NEW Story: The Fountain
⚠️ This article is archived, and should be considered non-canon.
The Ramoin-Dupont H700A “Cosmojet” series are the primary carrier-based fighters of Vekllei. They’re a real bitch to fly. Beloved as they are iconic, variations of the Cosmojet (H600A, B, H500A, etc.) make up the bulk of Vekllei’s total fighter outfit. Unconventional inverted gull wings and embedded turbofan engines make for a striking and uniquely Vekllei aircraft.
And that was the whole point. The first Ramoin-Dupont fighter was always about more than military prestige — it would signal to the world that Vekllei was more than a backwards trough of hamlets and cities. The RD H-series would be an all-nuclear, all-Vekllei fighter. The country had been left scorched by the nuclear exchange at the turn of the millennium. The collapse of the old regime brought about widespread poverty and backwardness. The United States and Europe had emerged with industry mostly intact, and their governments were bankrolling nuclear aircraft programmes. So Vekllei began tentative research into modernising its ageing air force.
The Ramoin-Dupont Aircraft Company was founded by the two cities of its namesake in the cooperative economic boom of the 2010s and 2020s, and the initial development factory and test fields were outdated and burdened by a catalogue of old-fashioned turbojet transport aircraft. The handful of genius engineers in the RD skunkworks set to work, in collaboration with General Reactor, on the new fighter project. As progress was made, the pressure to catch up was eclipsed by excitement as key technological breakthroughs offered Vekllei a chance at leapfrogging conventional military fighters and ushering in a new aluminium-body nuclear fighter. Most crucial were the advancements in Vekllei domestic reactor technology, brought about by General Reactor. Sunburst-style heat exchangers meant lower reactor temps, which allowed for lighter chromium-cadmium shielding and an overall weight reduction of several thousand pounds compared to American and European projects.
After two decades of development, the result was the Aurora. It was still too heavy to properly arm because of the shielding and size requirements of a molten salt reactor. Succeeding generations corrected critical flaws in power management, manoeuvrability, and weight. Fifty years later, the Cosmojet is a direct descendent of that project and stands as the 15th iteration in the nuclear jet programme overall.
The aircraft pictured is named “Lola,” a common girls name in the country. Her nose and forward air intake are painted like a puffin’s break, the national bird. The Vekllei roundel features the logographic character for ‘land of volcanoes,’ the masculine glossary’s (Loh) hieroglyph for Vekllei. The paint on her vertical stabiliser marks her as the second fighter of her squadron.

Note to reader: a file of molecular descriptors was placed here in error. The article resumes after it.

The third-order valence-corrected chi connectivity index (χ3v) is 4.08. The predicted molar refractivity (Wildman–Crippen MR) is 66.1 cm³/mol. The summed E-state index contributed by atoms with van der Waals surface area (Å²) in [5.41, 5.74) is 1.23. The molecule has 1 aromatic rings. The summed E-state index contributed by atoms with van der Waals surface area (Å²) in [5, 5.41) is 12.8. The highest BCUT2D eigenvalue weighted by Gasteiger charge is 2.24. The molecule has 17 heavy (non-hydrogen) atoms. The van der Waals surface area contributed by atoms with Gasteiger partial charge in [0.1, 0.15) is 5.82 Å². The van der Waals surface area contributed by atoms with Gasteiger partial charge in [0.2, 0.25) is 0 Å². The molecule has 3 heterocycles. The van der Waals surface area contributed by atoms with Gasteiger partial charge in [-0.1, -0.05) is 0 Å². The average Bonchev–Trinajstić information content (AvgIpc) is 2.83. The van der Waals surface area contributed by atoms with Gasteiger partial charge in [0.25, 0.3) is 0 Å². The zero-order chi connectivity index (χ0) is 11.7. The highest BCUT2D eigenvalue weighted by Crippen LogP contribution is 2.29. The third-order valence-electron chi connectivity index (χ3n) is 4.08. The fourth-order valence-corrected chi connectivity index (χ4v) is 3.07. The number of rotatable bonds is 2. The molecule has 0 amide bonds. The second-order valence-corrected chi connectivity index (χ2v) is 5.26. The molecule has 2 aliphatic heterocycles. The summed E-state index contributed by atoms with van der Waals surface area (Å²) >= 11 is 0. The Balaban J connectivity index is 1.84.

The nuclear reactor makes the fighter extraordinarily heavy, and despite three powerful engines and an inverse-gull delta wing, the aircraft is most commonly launched by catapult systems, even on land. The indirect air cycle system limits radioactive pollution of the surrounding material and the cockpit is only lightly shielded. Although the reactor saves many thousands of tonnes of jet fuel over the course of its lifetime, day-to-day operations of any carrier fighter require manoeuvrability and reliability. To save weight, the Cosmojet carries only enough chemical fuel for controlled descent using the auxiliary lightweight chemical combustion engine. Her two auxiliary exhausts swivel with the primary flaps, allowing the heavy jet to slow for approach. The iconic inverse-gull wing reduces the strain on landing gear and saves weight by removing the need for fortified (and heavy) landing gear. It also allows for heavy torpedoes to be mounted on the fuselage, which are designed primarily for use against nuclear submarines.
The Cosmojet uses a 2.5MW air-cooled molten salt reactor with an indirect air cycle system powering one chemical-reactor hybrid electric turbofan and two auxiliary segregated turbofans mounted in the wings. The reactor heats liquid metal, which is circulated in radiators by turbopumps and heats air drawn in through the wing and forward intakes. The air is then pumped back into the engines and expelled through one of three exhausts at the rear of the aircraft. In addition, the Cosmojet uses a small chemical combustion engine for take-off and landing and for auxiliary power in the event of reactor malfunction or the EMP effects of a nuclear weapon. The prohibitively strict weight limit means that the Cosmojet only carries enough fuel for take-off and landing.
Vekllei employs nearly 4,000 Cosmojet-series fighters today. All of them are used as supersonic air-superiority fighters. As an island nation with a defensive military posture and a fear of nuclear war, this enormous expenditure is supposed to show results in a global nuclear exchange, much of which will still be delivered by supersonic jet bombers.
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